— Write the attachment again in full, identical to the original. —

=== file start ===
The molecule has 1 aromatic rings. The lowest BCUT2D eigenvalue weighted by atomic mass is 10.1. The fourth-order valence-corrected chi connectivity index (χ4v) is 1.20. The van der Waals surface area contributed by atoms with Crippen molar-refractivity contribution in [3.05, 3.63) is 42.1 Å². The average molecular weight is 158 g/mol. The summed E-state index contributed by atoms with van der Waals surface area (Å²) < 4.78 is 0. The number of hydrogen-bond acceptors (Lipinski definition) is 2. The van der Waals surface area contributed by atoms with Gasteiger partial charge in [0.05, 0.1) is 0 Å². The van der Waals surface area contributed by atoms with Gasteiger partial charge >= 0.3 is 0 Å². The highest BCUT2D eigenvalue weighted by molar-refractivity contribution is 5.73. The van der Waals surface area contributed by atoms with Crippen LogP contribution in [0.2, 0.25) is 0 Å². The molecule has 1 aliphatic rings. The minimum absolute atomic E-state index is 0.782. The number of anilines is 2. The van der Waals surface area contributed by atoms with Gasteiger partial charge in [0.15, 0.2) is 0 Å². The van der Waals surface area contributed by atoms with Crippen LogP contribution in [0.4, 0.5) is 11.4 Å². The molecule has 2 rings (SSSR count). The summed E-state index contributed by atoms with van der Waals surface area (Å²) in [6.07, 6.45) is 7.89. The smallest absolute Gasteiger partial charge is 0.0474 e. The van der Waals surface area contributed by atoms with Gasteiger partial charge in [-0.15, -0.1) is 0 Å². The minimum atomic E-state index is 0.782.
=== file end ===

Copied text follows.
The molecule has 1 aromatic rings. The lowest BCUT2D eigenvalue weighted by atomic mass is 10.1. The fourth-order valence-corrected chi connectivity index (χ4v) is 1.20. The van der Waals surface area contributed by atoms with Crippen molar-refractivity contribution in [3.05, 3.63) is 42.1 Å². The average molecular weight is 158 g/mol. The summed E-state index contributed by atoms with van der Waals surface area (Å²) < 4.78 is 0. The number of hydrogen-bond acceptors (Lipinski definition) is 2. The van der Waals surface area contributed by atoms with Gasteiger partial charge in [0.05, 0.1) is 0 Å². The van der Waals surface area contributed by atoms with Gasteiger partial charge >= 0.3 is 0 Å². The highest BCUT2D eigenvalue weighted by molar-refractivity contribution is 5.73. The van der Waals surface area contributed by atoms with Crippen LogP contribution in [0.2, 0.25) is 0 Å². The molecule has 1 aliphatic rings. The minimum absolute atomic E-state index is 0.782. The number of anilines is 2. The van der Waals surface area contributed by atoms with Gasteiger partial charge in [0.15, 0.2) is 0 Å². The van der Waals surface area contributed by atoms with Crippen LogP contribution in [0.4, 0.5) is 11.4 Å². The molecule has 2 rings (SSSR count). The summed E-state index contributed by atoms with van der Waals surface area (Å²) in [6.07, 6.45) is 7.89. The smallest absolute Gasteiger partial charge is 0.0474 e. The van der Waals surface area contributed by atoms with Gasteiger partial charge in [-0.15, -0.1) is 0 Å². The minimum atomic E-state index is 0.782.